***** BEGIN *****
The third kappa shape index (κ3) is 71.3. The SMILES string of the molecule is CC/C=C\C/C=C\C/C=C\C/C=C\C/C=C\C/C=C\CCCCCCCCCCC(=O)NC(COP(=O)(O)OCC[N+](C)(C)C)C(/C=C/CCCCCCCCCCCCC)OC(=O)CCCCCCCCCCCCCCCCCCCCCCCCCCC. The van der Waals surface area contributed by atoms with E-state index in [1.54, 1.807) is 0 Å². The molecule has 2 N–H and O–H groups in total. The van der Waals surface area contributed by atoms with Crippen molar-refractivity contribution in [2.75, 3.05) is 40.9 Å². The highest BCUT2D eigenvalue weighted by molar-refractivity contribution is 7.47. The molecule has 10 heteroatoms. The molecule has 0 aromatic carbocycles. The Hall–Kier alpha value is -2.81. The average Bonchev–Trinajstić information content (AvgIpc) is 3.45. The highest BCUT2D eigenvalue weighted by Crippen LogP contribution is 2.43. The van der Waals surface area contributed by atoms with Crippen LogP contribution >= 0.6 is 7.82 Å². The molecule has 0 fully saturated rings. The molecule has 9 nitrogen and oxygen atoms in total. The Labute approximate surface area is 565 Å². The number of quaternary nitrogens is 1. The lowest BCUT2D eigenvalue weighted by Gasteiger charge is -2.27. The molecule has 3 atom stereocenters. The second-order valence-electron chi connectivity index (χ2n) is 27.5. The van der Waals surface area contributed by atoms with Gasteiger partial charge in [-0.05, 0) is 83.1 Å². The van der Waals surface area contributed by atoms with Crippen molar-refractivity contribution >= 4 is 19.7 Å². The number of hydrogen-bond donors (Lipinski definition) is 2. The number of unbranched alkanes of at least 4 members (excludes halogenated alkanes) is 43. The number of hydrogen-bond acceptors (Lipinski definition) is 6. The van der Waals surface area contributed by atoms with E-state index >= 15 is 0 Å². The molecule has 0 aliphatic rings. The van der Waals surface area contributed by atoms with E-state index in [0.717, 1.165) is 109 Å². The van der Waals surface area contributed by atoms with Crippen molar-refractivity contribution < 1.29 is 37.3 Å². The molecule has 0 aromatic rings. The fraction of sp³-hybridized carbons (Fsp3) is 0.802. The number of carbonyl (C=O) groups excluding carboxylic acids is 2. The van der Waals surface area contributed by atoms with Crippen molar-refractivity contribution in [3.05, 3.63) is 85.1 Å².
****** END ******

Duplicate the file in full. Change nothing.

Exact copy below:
The third kappa shape index (κ3) is 71.3. The SMILES string of the molecule is CC/C=C\C/C=C\C/C=C\C/C=C\C/C=C\C/C=C\CCCCCCCCCCC(=O)NC(COP(=O)(O)OCC[N+](C)(C)C)C(/C=C/CCCCCCCCCCCCC)OC(=O)CCCCCCCCCCCCCCCCCCCCCCCCCCC. The van der Waals surface area contributed by atoms with E-state index in [1.54, 1.807) is 0 Å². The molecule has 2 N–H and O–H groups in total. The van der Waals surface area contributed by atoms with Crippen molar-refractivity contribution in [2.75, 3.05) is 40.9 Å². The highest BCUT2D eigenvalue weighted by molar-refractivity contribution is 7.47. The molecule has 10 heteroatoms. The molecule has 0 aromatic carbocycles. The Hall–Kier alpha value is -2.81. The average Bonchev–Trinajstić information content (AvgIpc) is 3.45. The highest BCUT2D eigenvalue weighted by Crippen LogP contribution is 2.43. The van der Waals surface area contributed by atoms with Crippen LogP contribution >= 0.6 is 7.82 Å². The molecule has 0 fully saturated rings. The molecule has 9 nitrogen and oxygen atoms in total. The Labute approximate surface area is 565 Å². The number of quaternary nitrogens is 1. The lowest BCUT2D eigenvalue weighted by Gasteiger charge is -2.27. The molecule has 3 atom stereocenters. The second-order valence-electron chi connectivity index (χ2n) is 27.5. The van der Waals surface area contributed by atoms with Gasteiger partial charge in [-0.05, 0) is 83.1 Å². The van der Waals surface area contributed by atoms with Crippen molar-refractivity contribution >= 4 is 19.7 Å². The number of hydrogen-bond donors (Lipinski definition) is 2. The number of unbranched alkanes of at least 4 members (excludes halogenated alkanes) is 43. The number of hydrogen-bond acceptors (Lipinski definition) is 6. The van der Waals surface area contributed by atoms with E-state index >= 15 is 0 Å². The molecule has 0 aliphatic rings. The van der Waals surface area contributed by atoms with E-state index in [0.717, 1.165) is 109 Å². The van der Waals surface area contributed by atoms with Crippen molar-refractivity contribution < 1.29 is 37.3 Å². The molecule has 0 aromatic rings. The fraction of sp³-hybridized carbons (Fsp3) is 0.802. The number of carbonyl (C=O) groups excluding carboxylic acids is 2. The van der Waals surface area contributed by atoms with Crippen molar-refractivity contribution in [3.05, 3.63) is 85.1 Å².